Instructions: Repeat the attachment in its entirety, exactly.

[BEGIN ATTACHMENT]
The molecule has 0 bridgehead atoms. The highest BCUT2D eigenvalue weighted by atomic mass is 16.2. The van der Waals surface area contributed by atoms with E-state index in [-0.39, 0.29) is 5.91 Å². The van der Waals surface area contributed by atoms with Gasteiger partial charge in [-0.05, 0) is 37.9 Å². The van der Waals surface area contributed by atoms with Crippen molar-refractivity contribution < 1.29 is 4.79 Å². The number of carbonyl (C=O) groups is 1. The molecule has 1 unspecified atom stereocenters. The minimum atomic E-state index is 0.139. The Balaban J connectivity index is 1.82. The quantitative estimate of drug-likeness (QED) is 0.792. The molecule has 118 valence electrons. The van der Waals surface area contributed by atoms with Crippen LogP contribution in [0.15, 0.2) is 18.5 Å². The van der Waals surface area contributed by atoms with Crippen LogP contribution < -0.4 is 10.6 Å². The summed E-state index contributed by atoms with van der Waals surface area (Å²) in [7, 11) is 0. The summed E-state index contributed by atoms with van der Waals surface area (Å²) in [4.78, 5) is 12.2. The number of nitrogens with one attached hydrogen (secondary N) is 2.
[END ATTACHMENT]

The molecule has 0 bridgehead atoms. The highest BCUT2D eigenvalue weighted by atomic mass is 16.2. The van der Waals surface area contributed by atoms with E-state index in [-0.39, 0.29) is 5.91 Å². The van der Waals surface area contributed by atoms with Gasteiger partial charge in [-0.05, 0) is 37.9 Å². The van der Waals surface area contributed by atoms with Crippen molar-refractivity contribution < 1.29 is 4.79 Å². The number of carbonyl (C=O) groups is 1. The molecule has 1 unspecified atom stereocenters. The minimum atomic E-state index is 0.139. The Balaban J connectivity index is 1.82. The quantitative estimate of drug-likeness (QED) is 0.792. The molecule has 118 valence electrons. The van der Waals surface area contributed by atoms with Crippen LogP contribution in [0.15, 0.2) is 18.5 Å². The van der Waals surface area contributed by atoms with Crippen LogP contribution < -0.4 is 10.6 Å². The summed E-state index contributed by atoms with van der Waals surface area (Å²) in [7, 11) is 0. The summed E-state index contributed by atoms with van der Waals surface area (Å²) in [4.78, 5) is 12.2. The number of nitrogens with one attached hydrogen (secondary N) is 2.